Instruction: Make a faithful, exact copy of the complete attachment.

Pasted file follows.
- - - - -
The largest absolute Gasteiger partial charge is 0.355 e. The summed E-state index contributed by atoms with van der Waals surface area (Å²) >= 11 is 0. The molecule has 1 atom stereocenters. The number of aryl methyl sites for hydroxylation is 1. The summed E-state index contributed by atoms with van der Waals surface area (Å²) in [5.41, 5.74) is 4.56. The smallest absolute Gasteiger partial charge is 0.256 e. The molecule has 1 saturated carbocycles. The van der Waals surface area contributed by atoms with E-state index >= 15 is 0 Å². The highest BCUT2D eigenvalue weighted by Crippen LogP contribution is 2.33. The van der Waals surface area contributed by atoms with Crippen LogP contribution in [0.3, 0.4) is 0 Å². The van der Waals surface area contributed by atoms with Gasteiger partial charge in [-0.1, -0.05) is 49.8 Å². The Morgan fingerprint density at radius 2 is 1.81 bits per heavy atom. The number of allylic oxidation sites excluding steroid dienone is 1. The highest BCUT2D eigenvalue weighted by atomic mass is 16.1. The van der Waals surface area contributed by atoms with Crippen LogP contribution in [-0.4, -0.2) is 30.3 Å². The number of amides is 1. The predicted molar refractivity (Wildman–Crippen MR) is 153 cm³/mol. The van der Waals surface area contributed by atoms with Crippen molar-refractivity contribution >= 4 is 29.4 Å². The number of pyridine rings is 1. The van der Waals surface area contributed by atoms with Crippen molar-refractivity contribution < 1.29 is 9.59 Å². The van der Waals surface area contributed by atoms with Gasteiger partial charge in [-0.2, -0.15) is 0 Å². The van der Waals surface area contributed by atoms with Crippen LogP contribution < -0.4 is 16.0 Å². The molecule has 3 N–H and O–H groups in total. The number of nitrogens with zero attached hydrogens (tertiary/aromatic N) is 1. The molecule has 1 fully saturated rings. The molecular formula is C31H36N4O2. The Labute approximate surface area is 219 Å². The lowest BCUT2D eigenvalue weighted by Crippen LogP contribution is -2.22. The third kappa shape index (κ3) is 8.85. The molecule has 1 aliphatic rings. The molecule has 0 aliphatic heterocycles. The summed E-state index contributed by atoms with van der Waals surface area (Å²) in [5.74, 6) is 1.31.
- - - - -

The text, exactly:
The largest absolute Gasteiger partial charge is 0.355 e. The summed E-state index contributed by atoms with van der Waals surface area (Å²) >= 11 is 0. The molecule has 1 atom stereocenters. The number of aryl methyl sites for hydroxylation is 1. The summed E-state index contributed by atoms with van der Waals surface area (Å²) in [5.41, 5.74) is 4.56. The smallest absolute Gasteiger partial charge is 0.256 e. The molecule has 1 saturated carbocycles. The van der Waals surface area contributed by atoms with E-state index >= 15 is 0 Å². The highest BCUT2D eigenvalue weighted by Crippen LogP contribution is 2.33. The van der Waals surface area contributed by atoms with Crippen LogP contribution in [0.3, 0.4) is 0 Å². The van der Waals surface area contributed by atoms with Gasteiger partial charge in [-0.1, -0.05) is 49.8 Å². The Morgan fingerprint density at radius 2 is 1.81 bits per heavy atom. The number of allylic oxidation sites excluding steroid dienone is 1. The highest BCUT2D eigenvalue weighted by atomic mass is 16.1. The van der Waals surface area contributed by atoms with Crippen LogP contribution in [-0.4, -0.2) is 30.3 Å². The number of amides is 1. The predicted molar refractivity (Wildman–Crippen MR) is 153 cm³/mol. The van der Waals surface area contributed by atoms with Crippen molar-refractivity contribution >= 4 is 29.4 Å². The number of pyridine rings is 1. The van der Waals surface area contributed by atoms with Crippen molar-refractivity contribution < 1.29 is 9.59 Å². The van der Waals surface area contributed by atoms with Gasteiger partial charge in [-0.2, -0.15) is 0 Å². The van der Waals surface area contributed by atoms with Crippen LogP contribution < -0.4 is 16.0 Å². The molecule has 3 N–H and O–H groups in total. The number of nitrogens with zero attached hydrogens (tertiary/aromatic N) is 1. The molecule has 1 fully saturated rings. The molecular formula is C31H36N4O2. The Labute approximate surface area is 219 Å². The lowest BCUT2D eigenvalue weighted by Crippen LogP contribution is -2.22. The third kappa shape index (κ3) is 8.85. The molecule has 1 aliphatic rings. The molecule has 0 aliphatic heterocycles. The summed E-state index contributed by atoms with van der Waals surface area (Å²) in [5.74, 6) is 1.31.